Why make the journey? Simple – it’s the only Michelin 3-star in Norway.
Situated in a modern glass building next to the pedestrian bridge across from Oslo Central Station, this was the first restaurant in Norway (together with Geranium in Copenhagen) to be awarded (in 2016) a 3-star rating in the Michelin Guide. The name, in case you were wondering, means “mother earth”.
Good service? Yes, flawless – even if it’s a bit on the robotic side.
The setup of the dining area must surely be unique. It’s arranged around a staircase that leads up to the kitchen, which is separated off by a floor-to-ceiling window. Basically, the kitchen is above the dining room giving it a birds-eye view of the whole area. Whenever a course is served, each diner is attended (at the same time) by an individual member of the kitchen staff. On the night we dined at Maaemo, there was a table of nine, and for each and every one of the 15+ courses, nine chefs would queue up in the kitchen holding a plate before walking down the stairs and serving each guest in perfect synchrony. An amusing scene, but also a bit over the top!
What type of cuisine? Typical “New Nordic” fine dining.
After 2010, when chef Rene Redzepi’s Noma hit the #1 spot in the World’s 50 Best list, New Nordic cuisine became something of a trend in the gastronomic world. Its typical themes – foraging, local ingredients, minimalist plating, etc. – became so familiar to me that, like many of my foodie friends, I got a little bored of the whole genre. I always find it too flat for my palate with a narrow range of flavours. And, in winter and spring, when the cold climate forbids too much farming, there’s lots of fermenting, preserving and pickling going on, I find the constant presence of sourness that marks every meal.
And, for me, this disenchantment with New Nordic goes beyond the food itself. It extends to the presentation, too: all that serving of scallops on a shell on a plate decorated with seaweed, or langoustine serving on a pile of pine branches, as if the chef were cooking in the wild. It all strikes me as just a tad pretentious. If this were Faviken, then OK since it is really in the most remote part of the earth; but here, at Maaemo, it just doesn’t work. Rustic and nature-themed serviceware simply doesn’t gel with a contemporary and stylish dining environment situated right next to the busiest train station in the country!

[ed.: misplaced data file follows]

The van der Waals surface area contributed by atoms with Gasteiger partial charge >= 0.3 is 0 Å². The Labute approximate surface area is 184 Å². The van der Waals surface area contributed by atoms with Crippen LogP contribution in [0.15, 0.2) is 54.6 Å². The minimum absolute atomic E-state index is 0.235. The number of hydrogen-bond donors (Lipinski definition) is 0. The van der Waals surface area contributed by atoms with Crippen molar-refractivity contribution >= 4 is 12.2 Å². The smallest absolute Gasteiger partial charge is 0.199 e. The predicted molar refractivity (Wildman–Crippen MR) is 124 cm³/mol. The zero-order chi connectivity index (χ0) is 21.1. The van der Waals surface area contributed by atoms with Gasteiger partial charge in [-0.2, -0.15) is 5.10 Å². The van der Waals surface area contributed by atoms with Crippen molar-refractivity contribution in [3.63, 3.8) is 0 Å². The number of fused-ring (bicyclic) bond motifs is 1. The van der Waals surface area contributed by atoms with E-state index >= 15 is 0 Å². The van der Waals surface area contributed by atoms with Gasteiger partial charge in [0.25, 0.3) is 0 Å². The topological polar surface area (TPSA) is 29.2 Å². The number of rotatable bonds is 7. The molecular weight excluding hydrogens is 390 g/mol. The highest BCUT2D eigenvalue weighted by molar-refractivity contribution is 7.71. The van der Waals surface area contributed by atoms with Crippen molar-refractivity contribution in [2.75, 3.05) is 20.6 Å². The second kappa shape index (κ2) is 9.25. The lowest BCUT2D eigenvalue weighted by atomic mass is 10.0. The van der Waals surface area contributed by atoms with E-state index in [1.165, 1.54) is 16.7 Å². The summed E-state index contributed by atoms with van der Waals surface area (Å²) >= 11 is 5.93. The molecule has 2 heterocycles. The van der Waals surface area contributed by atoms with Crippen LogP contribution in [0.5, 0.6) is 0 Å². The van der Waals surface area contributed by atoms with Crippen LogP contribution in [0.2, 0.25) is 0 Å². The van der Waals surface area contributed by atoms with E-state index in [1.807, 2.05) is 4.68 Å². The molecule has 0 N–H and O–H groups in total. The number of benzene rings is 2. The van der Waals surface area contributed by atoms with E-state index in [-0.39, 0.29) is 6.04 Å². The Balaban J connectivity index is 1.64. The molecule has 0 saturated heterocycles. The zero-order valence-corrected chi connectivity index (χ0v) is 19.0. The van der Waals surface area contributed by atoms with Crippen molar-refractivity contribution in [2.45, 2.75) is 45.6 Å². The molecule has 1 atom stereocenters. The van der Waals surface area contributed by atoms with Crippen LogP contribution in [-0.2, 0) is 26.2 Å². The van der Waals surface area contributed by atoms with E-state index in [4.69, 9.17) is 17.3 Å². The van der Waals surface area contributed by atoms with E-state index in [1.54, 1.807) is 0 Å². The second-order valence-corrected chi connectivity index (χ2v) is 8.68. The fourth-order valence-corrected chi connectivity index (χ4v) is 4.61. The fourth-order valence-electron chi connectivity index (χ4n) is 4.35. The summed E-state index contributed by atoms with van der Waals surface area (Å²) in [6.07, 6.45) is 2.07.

Despite all these negative expectations, the menu on the evening of our booking was seafood oriented, which is very much my thing! So there was hope yet! And, to some extent, that hope was realised. Yes, the flavour of the seafood was quite weak, but it was cooked with care and accompanied by a very tasty sauce, providing a good lift to what would otherwise have been a rather bland dish. The scallops with fermented white asparagus cream and the king crab with miso, are both excellent examples of Chef Esben’s sophisticated skills. But the best dish of the evening was, by far, the langoustine, which somehow managed to preserve a subtle hint of pine without sacrificing the delicate flavour of the fresh langoustine. However, it has to be said that some of the dishes seemed a bit confused in concept. The thin slices of leek with preserved trout, for example, was rather incomplete by itself, while the porridge of sour cream with plum vinegar was simply unpleasant. And then there was the mixture of egg yolk with bone marrow and tapioca. . . I mean, why?
Still, it has to be said that, as with most Michelin 3-star establishments, the tasting menu was very elaborate, and it was very obvious that every dish had been cooked with great care. In summary, if you’re in the mood for fine-dine meal in Oslo, and you’re relaxed about your budget, then this is certainly a place worth considering. As for me, I’m in no hurry to make another special journey to Maaemo.